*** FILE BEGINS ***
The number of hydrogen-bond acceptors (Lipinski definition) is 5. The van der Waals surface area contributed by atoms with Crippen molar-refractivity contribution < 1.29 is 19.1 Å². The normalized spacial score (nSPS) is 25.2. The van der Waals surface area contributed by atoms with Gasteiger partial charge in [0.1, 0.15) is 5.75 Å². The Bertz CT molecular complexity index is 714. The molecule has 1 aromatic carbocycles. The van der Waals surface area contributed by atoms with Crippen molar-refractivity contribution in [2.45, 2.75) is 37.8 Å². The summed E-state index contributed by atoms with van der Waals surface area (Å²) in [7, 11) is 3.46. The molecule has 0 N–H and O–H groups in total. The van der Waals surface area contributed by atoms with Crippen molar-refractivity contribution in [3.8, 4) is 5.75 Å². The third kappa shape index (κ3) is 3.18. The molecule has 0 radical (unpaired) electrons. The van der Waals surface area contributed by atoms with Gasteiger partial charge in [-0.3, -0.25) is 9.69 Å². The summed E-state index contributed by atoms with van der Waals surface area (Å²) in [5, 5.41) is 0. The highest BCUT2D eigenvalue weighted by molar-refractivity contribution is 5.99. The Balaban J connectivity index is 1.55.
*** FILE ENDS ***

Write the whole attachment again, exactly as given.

The number of hydrogen-bond acceptors (Lipinski definition) is 5. The van der Waals surface area contributed by atoms with Crippen molar-refractivity contribution < 1.29 is 19.1 Å². The normalized spacial score (nSPS) is 25.2. The van der Waals surface area contributed by atoms with Gasteiger partial charge in [0.1, 0.15) is 5.75 Å². The Bertz CT molecular complexity index is 714. The molecule has 1 aromatic carbocycles. The van der Waals surface area contributed by atoms with Crippen molar-refractivity contribution in [2.45, 2.75) is 37.8 Å². The summed E-state index contributed by atoms with van der Waals surface area (Å²) in [7, 11) is 3.46. The molecule has 0 N–H and O–H groups in total. The van der Waals surface area contributed by atoms with Crippen molar-refractivity contribution in [3.8, 4) is 5.75 Å². The third kappa shape index (κ3) is 3.18. The molecule has 0 radical (unpaired) electrons. The van der Waals surface area contributed by atoms with Gasteiger partial charge in [-0.3, -0.25) is 9.69 Å². The summed E-state index contributed by atoms with van der Waals surface area (Å²) in [5, 5.41) is 0. The highest BCUT2D eigenvalue weighted by molar-refractivity contribution is 5.99. The Balaban J connectivity index is 1.55.